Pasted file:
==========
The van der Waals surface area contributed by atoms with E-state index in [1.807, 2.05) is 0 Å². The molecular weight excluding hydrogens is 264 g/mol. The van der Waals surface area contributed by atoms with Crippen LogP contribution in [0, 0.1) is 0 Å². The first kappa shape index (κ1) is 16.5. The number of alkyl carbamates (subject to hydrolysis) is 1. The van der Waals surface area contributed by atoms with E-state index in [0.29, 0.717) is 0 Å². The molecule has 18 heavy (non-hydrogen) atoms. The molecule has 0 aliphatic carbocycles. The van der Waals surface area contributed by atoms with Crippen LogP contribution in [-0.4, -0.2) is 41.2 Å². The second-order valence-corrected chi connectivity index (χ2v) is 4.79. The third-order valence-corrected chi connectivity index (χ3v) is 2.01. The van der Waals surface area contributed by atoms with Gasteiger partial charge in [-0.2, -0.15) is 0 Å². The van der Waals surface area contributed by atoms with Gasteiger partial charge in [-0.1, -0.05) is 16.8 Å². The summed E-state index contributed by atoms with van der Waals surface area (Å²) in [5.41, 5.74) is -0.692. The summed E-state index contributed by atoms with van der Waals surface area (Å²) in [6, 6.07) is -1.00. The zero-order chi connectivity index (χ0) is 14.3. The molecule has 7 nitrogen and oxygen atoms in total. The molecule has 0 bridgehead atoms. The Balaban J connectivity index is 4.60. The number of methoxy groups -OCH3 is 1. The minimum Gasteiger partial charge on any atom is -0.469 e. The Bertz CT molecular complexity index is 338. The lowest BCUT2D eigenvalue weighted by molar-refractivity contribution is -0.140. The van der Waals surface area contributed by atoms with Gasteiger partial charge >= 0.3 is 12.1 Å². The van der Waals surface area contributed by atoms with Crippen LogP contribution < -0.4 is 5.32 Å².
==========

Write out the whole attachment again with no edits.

The van der Waals surface area contributed by atoms with E-state index in [1.807, 2.05) is 0 Å². The molecular weight excluding hydrogens is 264 g/mol. The van der Waals surface area contributed by atoms with Crippen LogP contribution in [0, 0.1) is 0 Å². The first kappa shape index (κ1) is 16.5. The number of alkyl carbamates (subject to hydrolysis) is 1. The van der Waals surface area contributed by atoms with E-state index in [0.29, 0.717) is 0 Å². The molecule has 18 heavy (non-hydrogen) atoms. The molecule has 0 aliphatic carbocycles. The van der Waals surface area contributed by atoms with Crippen LogP contribution in [-0.4, -0.2) is 41.2 Å². The second-order valence-corrected chi connectivity index (χ2v) is 4.79. The third-order valence-corrected chi connectivity index (χ3v) is 2.01. The van der Waals surface area contributed by atoms with Gasteiger partial charge in [-0.2, -0.15) is 0 Å². The van der Waals surface area contributed by atoms with Gasteiger partial charge in [-0.1, -0.05) is 16.8 Å². The summed E-state index contributed by atoms with van der Waals surface area (Å²) in [5.41, 5.74) is -0.692. The summed E-state index contributed by atoms with van der Waals surface area (Å²) in [6, 6.07) is -1.00. The zero-order chi connectivity index (χ0) is 14.3. The molecule has 7 nitrogen and oxygen atoms in total. The molecule has 0 bridgehead atoms. The Balaban J connectivity index is 4.60. The number of methoxy groups -OCH3 is 1. The minimum Gasteiger partial charge on any atom is -0.469 e. The Bertz CT molecular complexity index is 338. The lowest BCUT2D eigenvalue weighted by molar-refractivity contribution is -0.140. The van der Waals surface area contributed by atoms with Gasteiger partial charge >= 0.3 is 12.1 Å². The van der Waals surface area contributed by atoms with Crippen LogP contribution < -0.4 is 5.32 Å².